Microplastic Pollution in Relation to Wastewater Treatment Plants, Land Use, Local Physical Conditions, & Biological and Chemical Measures of Water Quality: Results of a Pilot Study on the South Branch Raritan River, New Jersey (USA)
Plastics are ubiquitous in today’s world. Water and beverages come in plastic bottles; a staggering variety of products are packaged in plastic; single-use plastic bags are used by retail stores; plastic fibers are found in many clothes and fabrics.
Plastic pollution is a widespread problem with significant, negative impacts on our rivers and streams. The public is learning that plastic bags, straws and other plastic debris often ends up in our waterways where they continue to accumulate, threatening the ecology of our rivers and ultimately our oceans. Fish and marine animals mistake plastics in the water for food and can ingest them or choke to death.
It is not just freshwater aquatic and marine life at risk. Recent studies have shown that our public drinking water supply is contaminated with “microplastics” – particles of plastic too small to be seen with the naked eye.
In June 2017, Raritan Headwaters Association launched a pilot study to determine potential sources of microplastic pollution on the South Branch Raritan River. We collected and analyzed water samples from 10 sites between Clinton and Branchburg, including four sites upstream of major wastewater treatment plants and four immediately downstream.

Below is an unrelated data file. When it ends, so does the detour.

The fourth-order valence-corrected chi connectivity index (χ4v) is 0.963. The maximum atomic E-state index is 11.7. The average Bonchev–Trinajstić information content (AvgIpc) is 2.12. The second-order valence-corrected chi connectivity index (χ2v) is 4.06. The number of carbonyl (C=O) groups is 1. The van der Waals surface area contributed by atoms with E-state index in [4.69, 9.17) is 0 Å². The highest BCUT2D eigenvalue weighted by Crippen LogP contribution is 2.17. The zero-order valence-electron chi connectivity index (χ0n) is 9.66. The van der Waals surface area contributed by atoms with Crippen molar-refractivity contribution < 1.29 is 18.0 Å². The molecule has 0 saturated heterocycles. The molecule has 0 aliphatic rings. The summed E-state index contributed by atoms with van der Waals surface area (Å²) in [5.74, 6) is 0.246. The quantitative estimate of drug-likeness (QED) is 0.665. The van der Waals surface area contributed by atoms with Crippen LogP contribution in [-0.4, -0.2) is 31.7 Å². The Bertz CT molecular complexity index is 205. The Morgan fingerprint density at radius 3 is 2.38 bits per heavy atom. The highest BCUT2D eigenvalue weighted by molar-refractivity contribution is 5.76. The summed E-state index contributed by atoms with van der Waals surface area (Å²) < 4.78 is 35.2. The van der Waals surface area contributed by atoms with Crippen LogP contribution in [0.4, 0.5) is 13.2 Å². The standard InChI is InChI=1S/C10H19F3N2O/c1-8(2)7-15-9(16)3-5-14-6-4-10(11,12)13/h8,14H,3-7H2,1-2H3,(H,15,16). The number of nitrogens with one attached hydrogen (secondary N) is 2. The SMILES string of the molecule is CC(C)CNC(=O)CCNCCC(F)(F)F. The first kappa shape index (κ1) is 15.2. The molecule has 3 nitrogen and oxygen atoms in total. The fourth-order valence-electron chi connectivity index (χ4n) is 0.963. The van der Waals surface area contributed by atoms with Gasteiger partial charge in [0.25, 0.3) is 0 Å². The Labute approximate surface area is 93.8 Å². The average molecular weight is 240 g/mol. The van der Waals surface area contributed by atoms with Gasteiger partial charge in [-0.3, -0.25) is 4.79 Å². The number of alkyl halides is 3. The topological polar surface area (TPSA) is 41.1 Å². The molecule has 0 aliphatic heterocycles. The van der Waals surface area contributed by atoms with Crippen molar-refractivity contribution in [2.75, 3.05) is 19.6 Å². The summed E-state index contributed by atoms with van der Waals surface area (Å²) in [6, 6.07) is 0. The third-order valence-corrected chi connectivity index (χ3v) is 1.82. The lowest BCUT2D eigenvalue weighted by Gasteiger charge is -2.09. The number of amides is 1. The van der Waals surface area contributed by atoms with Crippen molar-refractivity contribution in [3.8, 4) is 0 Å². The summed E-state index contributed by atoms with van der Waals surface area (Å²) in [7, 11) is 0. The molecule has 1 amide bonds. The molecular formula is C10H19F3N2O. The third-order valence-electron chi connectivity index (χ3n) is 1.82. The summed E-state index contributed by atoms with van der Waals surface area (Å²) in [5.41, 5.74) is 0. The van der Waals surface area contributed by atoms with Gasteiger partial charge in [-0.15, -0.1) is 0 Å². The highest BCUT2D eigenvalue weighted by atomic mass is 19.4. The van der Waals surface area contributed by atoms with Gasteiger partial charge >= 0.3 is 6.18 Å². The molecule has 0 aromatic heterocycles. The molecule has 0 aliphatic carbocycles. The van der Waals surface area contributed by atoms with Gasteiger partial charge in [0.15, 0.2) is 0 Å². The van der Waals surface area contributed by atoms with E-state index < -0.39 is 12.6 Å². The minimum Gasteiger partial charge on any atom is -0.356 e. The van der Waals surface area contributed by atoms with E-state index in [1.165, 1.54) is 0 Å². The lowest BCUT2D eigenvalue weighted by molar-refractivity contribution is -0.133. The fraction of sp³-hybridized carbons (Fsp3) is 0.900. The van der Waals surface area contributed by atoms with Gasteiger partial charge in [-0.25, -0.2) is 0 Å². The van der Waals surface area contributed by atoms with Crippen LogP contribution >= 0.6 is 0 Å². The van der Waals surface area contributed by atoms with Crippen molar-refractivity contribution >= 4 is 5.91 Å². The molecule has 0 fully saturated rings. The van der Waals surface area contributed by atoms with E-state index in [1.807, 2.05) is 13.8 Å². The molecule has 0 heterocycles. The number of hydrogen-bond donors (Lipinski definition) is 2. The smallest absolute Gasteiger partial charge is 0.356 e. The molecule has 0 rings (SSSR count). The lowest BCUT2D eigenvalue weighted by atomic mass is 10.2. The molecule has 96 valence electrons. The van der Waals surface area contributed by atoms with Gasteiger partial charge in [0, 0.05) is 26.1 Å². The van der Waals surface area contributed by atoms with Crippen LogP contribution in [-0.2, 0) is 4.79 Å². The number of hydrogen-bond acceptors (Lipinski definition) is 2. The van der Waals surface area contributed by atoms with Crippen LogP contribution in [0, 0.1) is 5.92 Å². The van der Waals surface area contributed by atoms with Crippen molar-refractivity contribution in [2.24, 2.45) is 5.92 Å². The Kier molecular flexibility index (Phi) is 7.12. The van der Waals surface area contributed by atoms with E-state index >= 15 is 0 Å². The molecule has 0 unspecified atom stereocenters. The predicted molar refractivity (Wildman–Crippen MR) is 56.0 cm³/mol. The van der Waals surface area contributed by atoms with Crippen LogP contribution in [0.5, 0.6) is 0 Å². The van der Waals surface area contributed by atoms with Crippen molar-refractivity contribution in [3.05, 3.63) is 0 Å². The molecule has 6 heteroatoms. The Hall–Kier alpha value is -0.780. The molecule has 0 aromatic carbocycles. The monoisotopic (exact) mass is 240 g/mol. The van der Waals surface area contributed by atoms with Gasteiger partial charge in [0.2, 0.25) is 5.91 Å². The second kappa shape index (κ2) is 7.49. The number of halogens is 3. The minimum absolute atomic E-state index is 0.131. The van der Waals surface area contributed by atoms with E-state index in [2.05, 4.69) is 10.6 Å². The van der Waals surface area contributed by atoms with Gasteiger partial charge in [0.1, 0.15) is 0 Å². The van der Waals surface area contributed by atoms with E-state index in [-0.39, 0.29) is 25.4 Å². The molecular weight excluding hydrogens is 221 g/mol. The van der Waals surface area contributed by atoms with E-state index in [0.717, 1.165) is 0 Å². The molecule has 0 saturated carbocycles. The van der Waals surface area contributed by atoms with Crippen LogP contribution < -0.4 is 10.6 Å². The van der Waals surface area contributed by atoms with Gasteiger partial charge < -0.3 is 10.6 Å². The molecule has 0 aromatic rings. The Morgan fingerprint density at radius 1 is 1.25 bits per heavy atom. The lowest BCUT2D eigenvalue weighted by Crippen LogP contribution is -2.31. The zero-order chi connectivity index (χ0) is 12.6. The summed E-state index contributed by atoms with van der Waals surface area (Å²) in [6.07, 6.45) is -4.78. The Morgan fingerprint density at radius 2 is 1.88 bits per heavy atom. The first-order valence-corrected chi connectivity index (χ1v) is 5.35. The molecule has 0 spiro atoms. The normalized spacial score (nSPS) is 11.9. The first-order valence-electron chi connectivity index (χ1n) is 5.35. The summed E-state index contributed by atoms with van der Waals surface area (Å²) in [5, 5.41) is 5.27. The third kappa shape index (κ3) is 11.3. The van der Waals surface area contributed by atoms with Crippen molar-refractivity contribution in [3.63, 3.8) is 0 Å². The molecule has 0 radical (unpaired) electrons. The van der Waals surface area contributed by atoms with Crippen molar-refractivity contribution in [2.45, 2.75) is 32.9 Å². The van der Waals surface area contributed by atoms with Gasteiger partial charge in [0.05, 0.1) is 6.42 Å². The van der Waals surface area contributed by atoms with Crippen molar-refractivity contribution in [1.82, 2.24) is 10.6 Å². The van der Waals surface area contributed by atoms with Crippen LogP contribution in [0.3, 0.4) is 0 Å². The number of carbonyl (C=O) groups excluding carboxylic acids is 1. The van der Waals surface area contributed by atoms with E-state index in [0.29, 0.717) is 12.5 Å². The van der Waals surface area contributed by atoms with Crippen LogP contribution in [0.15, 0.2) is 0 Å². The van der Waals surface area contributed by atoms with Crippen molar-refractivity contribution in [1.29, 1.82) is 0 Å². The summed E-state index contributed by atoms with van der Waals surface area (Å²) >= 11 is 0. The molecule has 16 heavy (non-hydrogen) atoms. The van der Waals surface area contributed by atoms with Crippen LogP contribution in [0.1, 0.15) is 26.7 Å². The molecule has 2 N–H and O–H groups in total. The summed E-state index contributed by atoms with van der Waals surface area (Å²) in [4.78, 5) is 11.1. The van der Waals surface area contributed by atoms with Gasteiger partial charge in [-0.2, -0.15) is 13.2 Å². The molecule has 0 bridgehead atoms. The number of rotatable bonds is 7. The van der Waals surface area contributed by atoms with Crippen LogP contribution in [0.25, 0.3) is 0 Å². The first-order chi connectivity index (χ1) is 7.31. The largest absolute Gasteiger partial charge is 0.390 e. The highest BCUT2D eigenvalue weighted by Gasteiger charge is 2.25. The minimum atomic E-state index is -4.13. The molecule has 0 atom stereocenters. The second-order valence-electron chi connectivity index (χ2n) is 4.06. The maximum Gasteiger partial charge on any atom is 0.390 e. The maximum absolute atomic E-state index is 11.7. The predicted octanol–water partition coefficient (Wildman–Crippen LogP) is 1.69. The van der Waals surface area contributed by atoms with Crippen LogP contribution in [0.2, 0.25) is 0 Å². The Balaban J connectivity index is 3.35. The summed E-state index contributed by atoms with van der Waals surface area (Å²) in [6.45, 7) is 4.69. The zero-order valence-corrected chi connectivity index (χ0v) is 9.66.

Our study found significant amounts of microplastics at every site sampled indicating that even the more rural headwaters streams contain microplastics. We found that some wastewater treatment plants on the river are probably sources of microplastics in the river. The majority of microplastics in the water samples were degraded fragments of bags, wrappers and other plastic objects. We also found that microplastics are associated with other indicators of pollution including specific conductance and phosphates.
The need for action is clear. The existence of microplastics at water treatment plants provides opportunities to target the removal of this pollutant from wastewater discharge. It also provides opportunities to educate families and businesses to decrease plastic waste. In addition, the study highlights the importance of programs like RHA’s annual stream cleanup in which over 1600 volunteers removed 13.3 tons of garbage, including 7,208 plastic bottles and 2,370 plastic bags, from 76 miles of streams in the Upper Raritan, thereby reducing the amount of plastics entering our rivers, drinking water and eventually Raritan Bay.
Microplastics pose a direct threat to the health and safety of our water supplies. Raritan Headwaters is committed to monitoring water quality, informing and engaging the public in watershed protection and advocating for policies that reduce plastic pollution in water.